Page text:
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Bitesize No 3 – Put Training in the Right Box


If you read and tried to follow Bitesize 2 you may have found it difficult to put a value on certain types of training.

If so, the chances are that you are missing a key piece of theory that most conventional trainers are unaware of.

Once you understand this theory and know how to use it you will immediately improve your standing as a business partner.

This theory says that there are fundamentally two categories of training and development. For simplicity we will call them Box 1 and Box 2.

Box 1
This type of training is otherwise known as ‘must have’ training.

It covers all of the knowledge and skills that your organisation has to have.

The most obvious examples would be compliance training because regulators say you must have it. Or possibly health and safety training because the law demands it.

Less obvious examples of Box 1 training are induction programmes, training on company systems and basic product knowledge.

Without these your employees could not operate. In addition, you might set your own very high standards as a company (e.g. all customers should be greeted in a particular way) so you decide that this is must have.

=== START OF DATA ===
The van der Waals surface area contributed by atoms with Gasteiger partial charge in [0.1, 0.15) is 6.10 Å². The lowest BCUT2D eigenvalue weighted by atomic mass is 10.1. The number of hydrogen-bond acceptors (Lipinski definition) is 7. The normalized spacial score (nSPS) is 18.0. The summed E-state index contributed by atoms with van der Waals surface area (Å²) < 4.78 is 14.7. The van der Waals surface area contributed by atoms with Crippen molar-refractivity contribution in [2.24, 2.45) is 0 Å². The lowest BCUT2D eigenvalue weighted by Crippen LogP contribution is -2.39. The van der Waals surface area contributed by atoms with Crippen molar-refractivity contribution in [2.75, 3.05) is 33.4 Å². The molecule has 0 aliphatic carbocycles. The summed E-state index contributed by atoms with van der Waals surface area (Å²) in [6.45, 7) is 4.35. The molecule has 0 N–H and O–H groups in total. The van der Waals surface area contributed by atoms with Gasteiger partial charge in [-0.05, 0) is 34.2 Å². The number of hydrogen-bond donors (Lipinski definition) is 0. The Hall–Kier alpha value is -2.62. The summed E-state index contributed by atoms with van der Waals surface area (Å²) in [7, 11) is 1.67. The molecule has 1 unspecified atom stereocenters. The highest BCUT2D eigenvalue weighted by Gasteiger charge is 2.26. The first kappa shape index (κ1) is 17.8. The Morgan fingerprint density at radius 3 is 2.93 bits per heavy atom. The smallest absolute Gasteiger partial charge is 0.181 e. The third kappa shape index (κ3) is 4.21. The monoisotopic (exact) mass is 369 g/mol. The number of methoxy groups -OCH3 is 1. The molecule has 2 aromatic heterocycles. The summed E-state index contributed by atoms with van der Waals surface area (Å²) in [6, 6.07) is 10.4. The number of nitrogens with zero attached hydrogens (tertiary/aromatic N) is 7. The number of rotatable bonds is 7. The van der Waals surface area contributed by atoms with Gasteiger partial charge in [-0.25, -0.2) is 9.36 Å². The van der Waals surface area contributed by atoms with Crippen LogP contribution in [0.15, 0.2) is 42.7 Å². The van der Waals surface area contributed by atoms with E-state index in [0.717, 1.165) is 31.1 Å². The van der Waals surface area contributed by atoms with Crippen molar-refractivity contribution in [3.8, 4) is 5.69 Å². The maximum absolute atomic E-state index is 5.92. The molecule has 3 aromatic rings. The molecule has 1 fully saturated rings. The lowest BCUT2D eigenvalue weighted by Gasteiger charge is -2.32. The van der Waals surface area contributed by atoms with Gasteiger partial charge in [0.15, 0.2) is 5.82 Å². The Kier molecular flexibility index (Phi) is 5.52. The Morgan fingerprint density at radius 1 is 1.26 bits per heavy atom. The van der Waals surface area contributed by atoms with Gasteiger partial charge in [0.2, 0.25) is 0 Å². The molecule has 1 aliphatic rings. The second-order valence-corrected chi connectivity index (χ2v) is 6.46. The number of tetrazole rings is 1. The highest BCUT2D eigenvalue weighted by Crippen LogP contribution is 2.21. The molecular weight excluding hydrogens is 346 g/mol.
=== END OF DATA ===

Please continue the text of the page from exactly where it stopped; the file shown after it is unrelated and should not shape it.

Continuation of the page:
Now, here’s the theory bit. It is extremely difficult to put a value on Box 1 training. In principle the only ways to do it are either: -

* Design a control group experiment.
* Hypothesise what would happen if you did not do the training.

So, if you were training pilots how to land safely (definitely Box 1) you could have a control group of pilots who did not get the training - not to be advised!


You hypothesise that if they were not trained properly there would be a 100% increase in accidents.

Regardless of the way you choose it would produce some very large pound signs but then all you would be proving is the blatantly obvious.

Instead, just be clear when you are doing Box 1 training and make sure you check the training is working.

Don’t bother trying to put a specific value on it. However, Box 2 is an entirely different proposition.

Box 2
This training is designed with one aim in mind, to add value. This means improving an existing business measure of revenue or costs.

It is only this sort of training that you should really try to put a value on.

You might like to re-try Bitesize 2 now that you know the difference.

Paul is happy to take questions and comments and can be contacted

Earlier articles in this series can be found at:
The Bitesize Business Partners Page


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